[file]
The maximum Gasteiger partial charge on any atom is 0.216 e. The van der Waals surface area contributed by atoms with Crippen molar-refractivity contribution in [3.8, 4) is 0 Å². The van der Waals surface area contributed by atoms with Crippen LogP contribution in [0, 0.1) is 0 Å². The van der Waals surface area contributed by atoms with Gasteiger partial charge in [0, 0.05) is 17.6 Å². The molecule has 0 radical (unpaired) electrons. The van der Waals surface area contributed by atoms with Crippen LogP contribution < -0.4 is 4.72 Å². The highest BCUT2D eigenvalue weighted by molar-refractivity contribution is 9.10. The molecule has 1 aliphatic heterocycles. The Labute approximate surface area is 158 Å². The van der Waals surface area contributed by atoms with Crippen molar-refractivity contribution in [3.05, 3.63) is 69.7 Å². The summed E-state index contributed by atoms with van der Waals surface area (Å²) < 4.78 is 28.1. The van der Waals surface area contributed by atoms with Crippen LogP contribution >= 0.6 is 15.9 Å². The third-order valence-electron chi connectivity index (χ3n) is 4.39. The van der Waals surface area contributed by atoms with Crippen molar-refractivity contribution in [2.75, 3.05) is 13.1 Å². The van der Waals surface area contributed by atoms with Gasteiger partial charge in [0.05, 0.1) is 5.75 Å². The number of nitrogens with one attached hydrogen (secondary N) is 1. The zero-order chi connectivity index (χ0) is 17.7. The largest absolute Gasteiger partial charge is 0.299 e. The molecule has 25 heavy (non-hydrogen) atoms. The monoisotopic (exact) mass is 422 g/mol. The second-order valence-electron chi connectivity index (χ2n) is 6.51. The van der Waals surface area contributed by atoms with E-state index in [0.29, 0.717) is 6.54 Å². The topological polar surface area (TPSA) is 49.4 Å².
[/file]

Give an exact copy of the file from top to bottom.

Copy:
The maximum Gasteiger partial charge on any atom is 0.216 e. The van der Waals surface area contributed by atoms with Crippen molar-refractivity contribution in [3.8, 4) is 0 Å². The van der Waals surface area contributed by atoms with Crippen LogP contribution in [0, 0.1) is 0 Å². The van der Waals surface area contributed by atoms with Gasteiger partial charge in [0, 0.05) is 17.6 Å². The molecule has 0 radical (unpaired) electrons. The van der Waals surface area contributed by atoms with Crippen LogP contribution < -0.4 is 4.72 Å². The highest BCUT2D eigenvalue weighted by molar-refractivity contribution is 9.10. The molecule has 1 aliphatic heterocycles. The Labute approximate surface area is 158 Å². The van der Waals surface area contributed by atoms with Crippen molar-refractivity contribution in [3.05, 3.63) is 69.7 Å². The summed E-state index contributed by atoms with van der Waals surface area (Å²) < 4.78 is 28.1. The van der Waals surface area contributed by atoms with Crippen LogP contribution >= 0.6 is 15.9 Å². The third-order valence-electron chi connectivity index (χ3n) is 4.39. The van der Waals surface area contributed by atoms with Crippen molar-refractivity contribution in [2.75, 3.05) is 13.1 Å². The van der Waals surface area contributed by atoms with Gasteiger partial charge in [0.05, 0.1) is 5.75 Å². The number of nitrogens with one attached hydrogen (secondary N) is 1. The zero-order chi connectivity index (χ0) is 17.7. The largest absolute Gasteiger partial charge is 0.299 e. The molecule has 25 heavy (non-hydrogen) atoms. The monoisotopic (exact) mass is 422 g/mol. The second-order valence-electron chi connectivity index (χ2n) is 6.51. The van der Waals surface area contributed by atoms with E-state index in [0.29, 0.717) is 6.54 Å². The topological polar surface area (TPSA) is 49.4 Å².